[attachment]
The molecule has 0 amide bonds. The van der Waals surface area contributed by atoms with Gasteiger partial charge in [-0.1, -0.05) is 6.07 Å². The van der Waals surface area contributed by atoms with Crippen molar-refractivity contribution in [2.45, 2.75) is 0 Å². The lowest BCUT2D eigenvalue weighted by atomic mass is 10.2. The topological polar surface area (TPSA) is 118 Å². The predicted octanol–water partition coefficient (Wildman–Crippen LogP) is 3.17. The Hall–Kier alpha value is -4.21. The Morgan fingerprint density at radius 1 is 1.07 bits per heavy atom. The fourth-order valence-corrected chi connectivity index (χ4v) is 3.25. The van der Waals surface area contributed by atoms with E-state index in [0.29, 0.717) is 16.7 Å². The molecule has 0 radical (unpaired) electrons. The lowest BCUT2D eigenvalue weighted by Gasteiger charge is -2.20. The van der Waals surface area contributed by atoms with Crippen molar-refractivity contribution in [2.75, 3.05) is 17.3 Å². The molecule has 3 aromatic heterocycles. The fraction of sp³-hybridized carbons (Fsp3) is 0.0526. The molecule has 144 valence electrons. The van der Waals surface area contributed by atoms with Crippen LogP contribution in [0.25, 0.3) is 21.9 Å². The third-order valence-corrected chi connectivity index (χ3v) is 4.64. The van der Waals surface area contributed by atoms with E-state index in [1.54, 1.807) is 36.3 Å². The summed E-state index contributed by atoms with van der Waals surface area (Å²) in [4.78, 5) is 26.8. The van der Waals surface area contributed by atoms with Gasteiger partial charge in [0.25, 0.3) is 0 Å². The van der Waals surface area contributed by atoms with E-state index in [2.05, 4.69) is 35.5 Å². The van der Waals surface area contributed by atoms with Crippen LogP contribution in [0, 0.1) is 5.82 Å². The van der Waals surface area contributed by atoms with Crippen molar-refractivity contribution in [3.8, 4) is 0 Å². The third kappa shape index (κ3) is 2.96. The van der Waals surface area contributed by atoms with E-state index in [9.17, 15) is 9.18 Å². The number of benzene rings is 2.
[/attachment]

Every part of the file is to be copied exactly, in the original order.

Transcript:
The molecule has 0 amide bonds. The van der Waals surface area contributed by atoms with Gasteiger partial charge in [-0.1, -0.05) is 6.07 Å². The van der Waals surface area contributed by atoms with Crippen molar-refractivity contribution in [2.45, 2.75) is 0 Å². The lowest BCUT2D eigenvalue weighted by atomic mass is 10.2. The topological polar surface area (TPSA) is 118 Å². The predicted octanol–water partition coefficient (Wildman–Crippen LogP) is 3.17. The Hall–Kier alpha value is -4.21. The Morgan fingerprint density at radius 1 is 1.07 bits per heavy atom. The fourth-order valence-corrected chi connectivity index (χ4v) is 3.25. The van der Waals surface area contributed by atoms with E-state index in [0.29, 0.717) is 16.7 Å². The molecule has 0 radical (unpaired) electrons. The lowest BCUT2D eigenvalue weighted by Gasteiger charge is -2.20. The van der Waals surface area contributed by atoms with Crippen molar-refractivity contribution in [2.75, 3.05) is 17.3 Å². The molecule has 3 aromatic heterocycles. The fraction of sp³-hybridized carbons (Fsp3) is 0.0526. The molecule has 144 valence electrons. The van der Waals surface area contributed by atoms with Crippen LogP contribution in [0.25, 0.3) is 21.9 Å². The third-order valence-corrected chi connectivity index (χ3v) is 4.64. The van der Waals surface area contributed by atoms with E-state index in [1.54, 1.807) is 36.3 Å². The summed E-state index contributed by atoms with van der Waals surface area (Å²) in [4.78, 5) is 26.8. The van der Waals surface area contributed by atoms with Gasteiger partial charge in [0.25, 0.3) is 0 Å². The van der Waals surface area contributed by atoms with E-state index in [2.05, 4.69) is 35.5 Å². The van der Waals surface area contributed by atoms with Crippen LogP contribution in [0, 0.1) is 5.82 Å². The van der Waals surface area contributed by atoms with Crippen molar-refractivity contribution in [3.8, 4) is 0 Å². The third kappa shape index (κ3) is 2.96. The van der Waals surface area contributed by atoms with E-state index in [9.17, 15) is 9.18 Å². The number of benzene rings is 2.